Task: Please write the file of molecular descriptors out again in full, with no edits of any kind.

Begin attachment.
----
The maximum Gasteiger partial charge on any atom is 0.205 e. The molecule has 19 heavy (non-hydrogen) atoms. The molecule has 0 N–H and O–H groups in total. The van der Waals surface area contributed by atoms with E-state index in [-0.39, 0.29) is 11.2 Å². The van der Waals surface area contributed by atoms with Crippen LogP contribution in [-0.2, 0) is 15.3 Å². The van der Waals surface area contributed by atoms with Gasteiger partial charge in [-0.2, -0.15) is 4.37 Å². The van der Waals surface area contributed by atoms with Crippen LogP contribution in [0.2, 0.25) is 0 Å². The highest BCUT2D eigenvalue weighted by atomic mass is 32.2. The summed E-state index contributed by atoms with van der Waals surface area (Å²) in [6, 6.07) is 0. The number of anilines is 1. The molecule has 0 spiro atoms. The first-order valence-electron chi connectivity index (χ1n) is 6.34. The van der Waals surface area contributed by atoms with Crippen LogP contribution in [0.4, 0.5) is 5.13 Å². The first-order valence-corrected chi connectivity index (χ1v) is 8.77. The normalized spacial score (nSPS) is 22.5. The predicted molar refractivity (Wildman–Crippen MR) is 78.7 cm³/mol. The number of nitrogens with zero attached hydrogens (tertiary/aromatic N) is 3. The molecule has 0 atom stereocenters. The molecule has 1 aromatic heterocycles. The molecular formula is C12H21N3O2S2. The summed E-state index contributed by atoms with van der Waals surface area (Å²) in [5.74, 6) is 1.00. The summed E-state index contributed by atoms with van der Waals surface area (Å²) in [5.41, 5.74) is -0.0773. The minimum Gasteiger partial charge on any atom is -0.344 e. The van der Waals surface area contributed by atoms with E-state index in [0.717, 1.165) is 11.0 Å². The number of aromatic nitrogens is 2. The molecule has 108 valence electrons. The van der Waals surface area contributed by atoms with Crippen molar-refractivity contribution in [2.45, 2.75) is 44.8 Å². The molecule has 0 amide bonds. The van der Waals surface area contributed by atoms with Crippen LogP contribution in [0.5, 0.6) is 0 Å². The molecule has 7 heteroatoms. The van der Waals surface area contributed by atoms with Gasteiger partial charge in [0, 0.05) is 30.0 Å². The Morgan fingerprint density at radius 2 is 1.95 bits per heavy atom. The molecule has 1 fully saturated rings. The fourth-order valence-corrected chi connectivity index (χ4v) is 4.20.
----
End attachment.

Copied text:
The maximum Gasteiger partial charge on any atom is 0.205 e. The molecule has 19 heavy (non-hydrogen) atoms. The molecule has 0 N–H and O–H groups in total. The van der Waals surface area contributed by atoms with E-state index in [-0.39, 0.29) is 11.2 Å². The van der Waals surface area contributed by atoms with Crippen LogP contribution in [-0.2, 0) is 15.3 Å². The van der Waals surface area contributed by atoms with Gasteiger partial charge in [-0.2, -0.15) is 4.37 Å². The van der Waals surface area contributed by atoms with Crippen LogP contribution in [0.2, 0.25) is 0 Å². The highest BCUT2D eigenvalue weighted by atomic mass is 32.2. The summed E-state index contributed by atoms with van der Waals surface area (Å²) in [6, 6.07) is 0. The number of anilines is 1. The molecule has 0 spiro atoms. The first-order valence-electron chi connectivity index (χ1n) is 6.34. The van der Waals surface area contributed by atoms with Crippen LogP contribution in [0.4, 0.5) is 5.13 Å². The first-order valence-corrected chi connectivity index (χ1v) is 8.77. The normalized spacial score (nSPS) is 22.5. The predicted molar refractivity (Wildman–Crippen MR) is 78.7 cm³/mol. The number of nitrogens with zero attached hydrogens (tertiary/aromatic N) is 3. The molecule has 0 atom stereocenters. The molecule has 1 aromatic heterocycles. The molecular formula is C12H21N3O2S2. The summed E-state index contributed by atoms with van der Waals surface area (Å²) in [5.74, 6) is 1.00. The summed E-state index contributed by atoms with van der Waals surface area (Å²) in [5.41, 5.74) is -0.0773. The minimum Gasteiger partial charge on any atom is -0.344 e. The van der Waals surface area contributed by atoms with E-state index in [0.717, 1.165) is 11.0 Å². The number of aromatic nitrogens is 2. The molecule has 108 valence electrons. The van der Waals surface area contributed by atoms with Crippen molar-refractivity contribution in [2.45, 2.75) is 44.8 Å². The molecule has 0 amide bonds. The van der Waals surface area contributed by atoms with Crippen LogP contribution in [0.5, 0.6) is 0 Å². The molecule has 7 heteroatoms. The van der Waals surface area contributed by atoms with Gasteiger partial charge in [0, 0.05) is 30.0 Å². The Morgan fingerprint density at radius 2 is 1.95 bits per heavy atom. The molecule has 1 fully saturated rings. The fourth-order valence-corrected chi connectivity index (χ4v) is 4.20.